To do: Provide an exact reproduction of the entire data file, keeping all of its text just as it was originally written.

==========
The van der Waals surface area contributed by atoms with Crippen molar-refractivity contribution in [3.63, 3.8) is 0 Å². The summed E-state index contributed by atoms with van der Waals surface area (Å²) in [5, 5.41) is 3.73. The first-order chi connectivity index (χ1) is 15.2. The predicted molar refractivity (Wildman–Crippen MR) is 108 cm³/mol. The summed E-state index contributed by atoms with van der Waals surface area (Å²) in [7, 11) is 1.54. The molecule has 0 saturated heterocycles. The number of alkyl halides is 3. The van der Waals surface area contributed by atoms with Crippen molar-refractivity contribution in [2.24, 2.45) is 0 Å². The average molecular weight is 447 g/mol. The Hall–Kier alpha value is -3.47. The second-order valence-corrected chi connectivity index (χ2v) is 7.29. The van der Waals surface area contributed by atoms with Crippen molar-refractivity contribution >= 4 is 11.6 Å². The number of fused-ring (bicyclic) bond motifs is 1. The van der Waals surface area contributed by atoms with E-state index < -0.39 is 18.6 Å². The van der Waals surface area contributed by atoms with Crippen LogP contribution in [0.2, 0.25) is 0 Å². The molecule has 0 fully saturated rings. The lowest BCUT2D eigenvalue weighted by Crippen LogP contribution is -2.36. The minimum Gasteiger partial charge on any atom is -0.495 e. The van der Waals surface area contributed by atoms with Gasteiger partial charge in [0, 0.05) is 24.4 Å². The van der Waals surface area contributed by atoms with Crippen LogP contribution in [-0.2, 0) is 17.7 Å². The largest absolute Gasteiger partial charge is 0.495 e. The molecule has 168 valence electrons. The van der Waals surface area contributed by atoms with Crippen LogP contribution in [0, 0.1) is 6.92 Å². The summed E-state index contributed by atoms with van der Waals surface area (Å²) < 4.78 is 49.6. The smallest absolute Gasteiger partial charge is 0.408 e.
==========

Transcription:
The van der Waals surface area contributed by atoms with Crippen molar-refractivity contribution in [3.63, 3.8) is 0 Å². The summed E-state index contributed by atoms with van der Waals surface area (Å²) in [5, 5.41) is 3.73. The first-order chi connectivity index (χ1) is 15.2. The predicted molar refractivity (Wildman–Crippen MR) is 108 cm³/mol. The summed E-state index contributed by atoms with van der Waals surface area (Å²) in [7, 11) is 1.54. The molecule has 0 saturated heterocycles. The number of alkyl halides is 3. The van der Waals surface area contributed by atoms with Crippen molar-refractivity contribution in [2.24, 2.45) is 0 Å². The average molecular weight is 447 g/mol. The Hall–Kier alpha value is -3.47. The second-order valence-corrected chi connectivity index (χ2v) is 7.29. The van der Waals surface area contributed by atoms with Crippen molar-refractivity contribution >= 4 is 11.6 Å². The number of fused-ring (bicyclic) bond motifs is 1. The van der Waals surface area contributed by atoms with E-state index < -0.39 is 18.6 Å². The van der Waals surface area contributed by atoms with Crippen LogP contribution in [0.2, 0.25) is 0 Å². The molecule has 0 fully saturated rings. The lowest BCUT2D eigenvalue weighted by Crippen LogP contribution is -2.36. The minimum Gasteiger partial charge on any atom is -0.495 e. The van der Waals surface area contributed by atoms with Gasteiger partial charge in [0, 0.05) is 24.4 Å². The van der Waals surface area contributed by atoms with Crippen LogP contribution in [-0.2, 0) is 17.7 Å². The largest absolute Gasteiger partial charge is 0.495 e. The molecule has 168 valence electrons. The van der Waals surface area contributed by atoms with Crippen LogP contribution in [0, 0.1) is 6.92 Å². The summed E-state index contributed by atoms with van der Waals surface area (Å²) < 4.78 is 49.6. The smallest absolute Gasteiger partial charge is 0.408 e.